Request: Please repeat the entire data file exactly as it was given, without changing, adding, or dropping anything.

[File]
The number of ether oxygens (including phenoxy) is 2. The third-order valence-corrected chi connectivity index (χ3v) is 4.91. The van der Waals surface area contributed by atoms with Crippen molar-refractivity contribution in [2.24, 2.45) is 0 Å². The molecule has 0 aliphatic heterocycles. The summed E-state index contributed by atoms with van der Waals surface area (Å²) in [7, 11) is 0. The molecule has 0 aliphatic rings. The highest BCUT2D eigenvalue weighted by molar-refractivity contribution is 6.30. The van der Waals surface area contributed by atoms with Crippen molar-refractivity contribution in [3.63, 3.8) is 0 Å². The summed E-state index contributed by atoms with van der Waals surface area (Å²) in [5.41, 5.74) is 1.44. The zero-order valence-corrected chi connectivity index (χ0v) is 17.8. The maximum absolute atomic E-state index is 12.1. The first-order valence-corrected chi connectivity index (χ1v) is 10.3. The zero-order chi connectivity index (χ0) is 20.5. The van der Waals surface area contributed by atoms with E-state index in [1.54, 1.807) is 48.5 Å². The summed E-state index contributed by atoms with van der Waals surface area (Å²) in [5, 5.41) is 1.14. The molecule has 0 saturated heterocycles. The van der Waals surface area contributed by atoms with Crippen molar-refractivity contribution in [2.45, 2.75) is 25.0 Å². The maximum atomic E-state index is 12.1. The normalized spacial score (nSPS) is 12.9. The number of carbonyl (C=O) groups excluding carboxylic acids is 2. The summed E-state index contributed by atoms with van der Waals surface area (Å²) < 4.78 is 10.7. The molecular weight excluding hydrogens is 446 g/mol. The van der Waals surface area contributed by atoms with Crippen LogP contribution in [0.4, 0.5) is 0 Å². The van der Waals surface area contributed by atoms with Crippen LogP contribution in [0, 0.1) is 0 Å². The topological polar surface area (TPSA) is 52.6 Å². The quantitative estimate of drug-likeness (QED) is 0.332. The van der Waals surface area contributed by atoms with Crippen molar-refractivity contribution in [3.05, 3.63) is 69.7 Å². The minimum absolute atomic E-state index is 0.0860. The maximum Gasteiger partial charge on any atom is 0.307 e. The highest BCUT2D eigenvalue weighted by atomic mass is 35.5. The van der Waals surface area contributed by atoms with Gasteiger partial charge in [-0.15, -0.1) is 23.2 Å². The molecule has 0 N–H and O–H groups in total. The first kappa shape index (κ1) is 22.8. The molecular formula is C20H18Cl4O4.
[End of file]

The number of ether oxygens (including phenoxy) is 2. The third-order valence-corrected chi connectivity index (χ3v) is 4.91. The van der Waals surface area contributed by atoms with Crippen molar-refractivity contribution in [2.24, 2.45) is 0 Å². The molecule has 0 aliphatic heterocycles. The summed E-state index contributed by atoms with van der Waals surface area (Å²) in [7, 11) is 0. The molecule has 0 aliphatic rings. The highest BCUT2D eigenvalue weighted by molar-refractivity contribution is 6.30. The van der Waals surface area contributed by atoms with Crippen molar-refractivity contribution in [3.63, 3.8) is 0 Å². The summed E-state index contributed by atoms with van der Waals surface area (Å²) in [5.41, 5.74) is 1.44. The zero-order valence-corrected chi connectivity index (χ0v) is 17.8. The maximum absolute atomic E-state index is 12.1. The first-order valence-corrected chi connectivity index (χ1v) is 10.3. The zero-order chi connectivity index (χ0) is 20.5. The van der Waals surface area contributed by atoms with E-state index in [1.54, 1.807) is 48.5 Å². The summed E-state index contributed by atoms with van der Waals surface area (Å²) in [5, 5.41) is 1.14. The molecule has 0 saturated heterocycles. The van der Waals surface area contributed by atoms with Crippen molar-refractivity contribution in [2.45, 2.75) is 25.0 Å². The maximum atomic E-state index is 12.1. The normalized spacial score (nSPS) is 12.9. The number of carbonyl (C=O) groups excluding carboxylic acids is 2. The summed E-state index contributed by atoms with van der Waals surface area (Å²) < 4.78 is 10.7. The molecular weight excluding hydrogens is 446 g/mol. The van der Waals surface area contributed by atoms with Crippen LogP contribution in [0.4, 0.5) is 0 Å². The van der Waals surface area contributed by atoms with Crippen LogP contribution in [0, 0.1) is 0 Å². The topological polar surface area (TPSA) is 52.6 Å². The quantitative estimate of drug-likeness (QED) is 0.332. The van der Waals surface area contributed by atoms with Crippen molar-refractivity contribution in [3.05, 3.63) is 69.7 Å². The minimum absolute atomic E-state index is 0.0860. The maximum Gasteiger partial charge on any atom is 0.307 e. The highest BCUT2D eigenvalue weighted by atomic mass is 35.5. The van der Waals surface area contributed by atoms with Gasteiger partial charge in [-0.15, -0.1) is 23.2 Å². The molecule has 0 N–H and O–H groups in total. The first kappa shape index (κ1) is 22.8. The molecular formula is C20H18Cl4O4.